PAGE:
Over the years, Sri Chinmoy has designated more than 900 landmarks, capitals, and other significant locations as part of the Peace-Blossoms network. In addition, more than 150 nations have dedicated themselves to peace through the program. Chosen landmarks range from places of natural beauty, such as the Niagara Falls, to manmade wonders like the Taj Mahal.

Individuals can learn more about the Peace-Blossoms program and its origins at The website also has an extensive list of official Peace-Blossoms sites around the world, so that interested parties can find those closest to them.

The Important Interfaith Work of Spiritual Teacher Sri Chinmoy

The Sri Chinmoy Oneness-Home Peace Run and Youth Education

The Sri Chinmoy Oneness-Home Peace Run takes place in countries around the world. Each year, participants in the event visit schools in more than 100 countries to give students the chance to hold the torch and talk about their own aspirations for a peaceful world. To facilitate this experience, the Oneness-Home Peace Run has created curricula for teachers to use when encouraging youth to think about the important issues facing today’s world. The comprehensive Living in Harmony curriculum, developed by the director of the Oneness-Family School in Washington, D.C., outlines lessons for building leadership skills in children and helps them begin to think about the concept of harmony.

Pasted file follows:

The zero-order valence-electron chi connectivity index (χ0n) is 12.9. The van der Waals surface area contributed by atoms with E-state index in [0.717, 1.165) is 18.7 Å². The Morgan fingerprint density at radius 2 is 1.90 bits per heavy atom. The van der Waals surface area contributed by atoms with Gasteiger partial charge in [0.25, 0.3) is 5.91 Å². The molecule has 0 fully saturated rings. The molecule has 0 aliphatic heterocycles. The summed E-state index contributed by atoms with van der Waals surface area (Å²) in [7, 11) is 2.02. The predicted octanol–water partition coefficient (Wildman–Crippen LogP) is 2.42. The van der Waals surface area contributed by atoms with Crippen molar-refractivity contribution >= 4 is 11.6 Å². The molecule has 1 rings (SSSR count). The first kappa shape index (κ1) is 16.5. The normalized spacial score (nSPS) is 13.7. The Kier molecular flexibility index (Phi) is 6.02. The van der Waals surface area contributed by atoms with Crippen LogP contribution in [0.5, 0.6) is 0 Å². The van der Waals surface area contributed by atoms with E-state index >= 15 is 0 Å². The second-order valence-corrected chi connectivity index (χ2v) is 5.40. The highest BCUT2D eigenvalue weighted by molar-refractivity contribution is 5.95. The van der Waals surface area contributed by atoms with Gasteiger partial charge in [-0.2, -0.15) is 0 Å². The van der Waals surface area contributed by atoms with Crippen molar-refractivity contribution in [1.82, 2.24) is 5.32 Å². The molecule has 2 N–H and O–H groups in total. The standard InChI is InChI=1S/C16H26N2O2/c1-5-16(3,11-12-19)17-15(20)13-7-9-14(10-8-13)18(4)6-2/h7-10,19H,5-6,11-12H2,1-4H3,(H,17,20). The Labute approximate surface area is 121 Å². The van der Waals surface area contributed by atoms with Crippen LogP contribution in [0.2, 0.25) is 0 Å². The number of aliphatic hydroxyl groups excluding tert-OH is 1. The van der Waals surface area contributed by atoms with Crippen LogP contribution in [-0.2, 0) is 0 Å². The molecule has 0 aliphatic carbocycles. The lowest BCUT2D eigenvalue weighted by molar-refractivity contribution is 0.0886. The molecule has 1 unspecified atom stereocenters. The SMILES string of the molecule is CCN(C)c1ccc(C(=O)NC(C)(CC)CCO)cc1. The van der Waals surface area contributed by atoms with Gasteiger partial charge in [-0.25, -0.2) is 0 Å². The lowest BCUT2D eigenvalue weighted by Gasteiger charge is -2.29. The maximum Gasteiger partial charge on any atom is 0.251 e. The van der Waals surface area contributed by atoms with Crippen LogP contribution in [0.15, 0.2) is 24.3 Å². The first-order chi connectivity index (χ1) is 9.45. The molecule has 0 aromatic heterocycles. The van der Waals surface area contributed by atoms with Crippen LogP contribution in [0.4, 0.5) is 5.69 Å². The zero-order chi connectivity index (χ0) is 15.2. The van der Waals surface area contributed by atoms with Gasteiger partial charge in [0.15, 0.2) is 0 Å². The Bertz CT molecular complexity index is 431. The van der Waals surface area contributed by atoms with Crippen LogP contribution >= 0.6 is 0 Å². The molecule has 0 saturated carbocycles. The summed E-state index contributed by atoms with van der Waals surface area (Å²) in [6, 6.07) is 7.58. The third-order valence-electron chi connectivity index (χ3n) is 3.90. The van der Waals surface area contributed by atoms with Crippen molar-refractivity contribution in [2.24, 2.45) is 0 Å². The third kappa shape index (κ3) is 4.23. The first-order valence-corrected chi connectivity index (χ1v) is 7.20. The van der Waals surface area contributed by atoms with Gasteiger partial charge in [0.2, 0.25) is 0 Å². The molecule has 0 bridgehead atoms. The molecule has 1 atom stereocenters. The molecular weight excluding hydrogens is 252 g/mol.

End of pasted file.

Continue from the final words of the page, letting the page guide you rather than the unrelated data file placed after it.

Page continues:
Activities for students slowly broaden the focus of discussion questions. First, youth think about what harmony really is and what it could mean for the world. Then, they brainstorm how to create harmony in the classroom, their schools, and ultimately the world.